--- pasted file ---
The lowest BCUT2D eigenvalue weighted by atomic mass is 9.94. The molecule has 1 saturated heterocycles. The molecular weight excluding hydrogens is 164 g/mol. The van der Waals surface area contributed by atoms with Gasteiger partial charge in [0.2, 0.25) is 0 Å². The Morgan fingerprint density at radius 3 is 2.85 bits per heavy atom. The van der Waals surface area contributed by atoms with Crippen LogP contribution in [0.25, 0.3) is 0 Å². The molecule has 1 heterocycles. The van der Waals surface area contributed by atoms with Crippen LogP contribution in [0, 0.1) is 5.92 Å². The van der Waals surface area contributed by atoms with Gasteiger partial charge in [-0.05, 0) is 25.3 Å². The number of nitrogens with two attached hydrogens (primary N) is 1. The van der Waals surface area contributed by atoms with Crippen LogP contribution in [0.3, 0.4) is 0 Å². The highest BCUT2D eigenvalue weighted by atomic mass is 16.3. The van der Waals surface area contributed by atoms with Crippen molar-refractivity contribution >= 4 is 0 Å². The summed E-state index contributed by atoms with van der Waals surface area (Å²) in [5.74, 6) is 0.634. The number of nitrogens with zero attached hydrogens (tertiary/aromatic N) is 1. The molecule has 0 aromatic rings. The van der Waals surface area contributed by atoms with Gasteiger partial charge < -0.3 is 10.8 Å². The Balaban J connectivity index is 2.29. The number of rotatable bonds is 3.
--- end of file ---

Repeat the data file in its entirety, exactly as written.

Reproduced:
The lowest BCUT2D eigenvalue weighted by atomic mass is 9.94. The molecule has 1 saturated heterocycles. The molecular weight excluding hydrogens is 164 g/mol. The van der Waals surface area contributed by atoms with Gasteiger partial charge in [0.2, 0.25) is 0 Å². The Morgan fingerprint density at radius 3 is 2.85 bits per heavy atom. The van der Waals surface area contributed by atoms with Crippen LogP contribution in [0.25, 0.3) is 0 Å². The molecule has 1 heterocycles. The van der Waals surface area contributed by atoms with Crippen LogP contribution in [0, 0.1) is 5.92 Å². The van der Waals surface area contributed by atoms with Gasteiger partial charge in [-0.05, 0) is 25.3 Å². The number of nitrogens with two attached hydrogens (primary N) is 1. The van der Waals surface area contributed by atoms with Crippen LogP contribution in [0.3, 0.4) is 0 Å². The highest BCUT2D eigenvalue weighted by atomic mass is 16.3. The van der Waals surface area contributed by atoms with Crippen molar-refractivity contribution >= 4 is 0 Å². The summed E-state index contributed by atoms with van der Waals surface area (Å²) in [5.74, 6) is 0.634. The number of nitrogens with zero attached hydrogens (tertiary/aromatic N) is 1. The molecule has 0 aromatic rings. The van der Waals surface area contributed by atoms with Gasteiger partial charge < -0.3 is 10.8 Å². The Balaban J connectivity index is 2.29. The number of rotatable bonds is 3.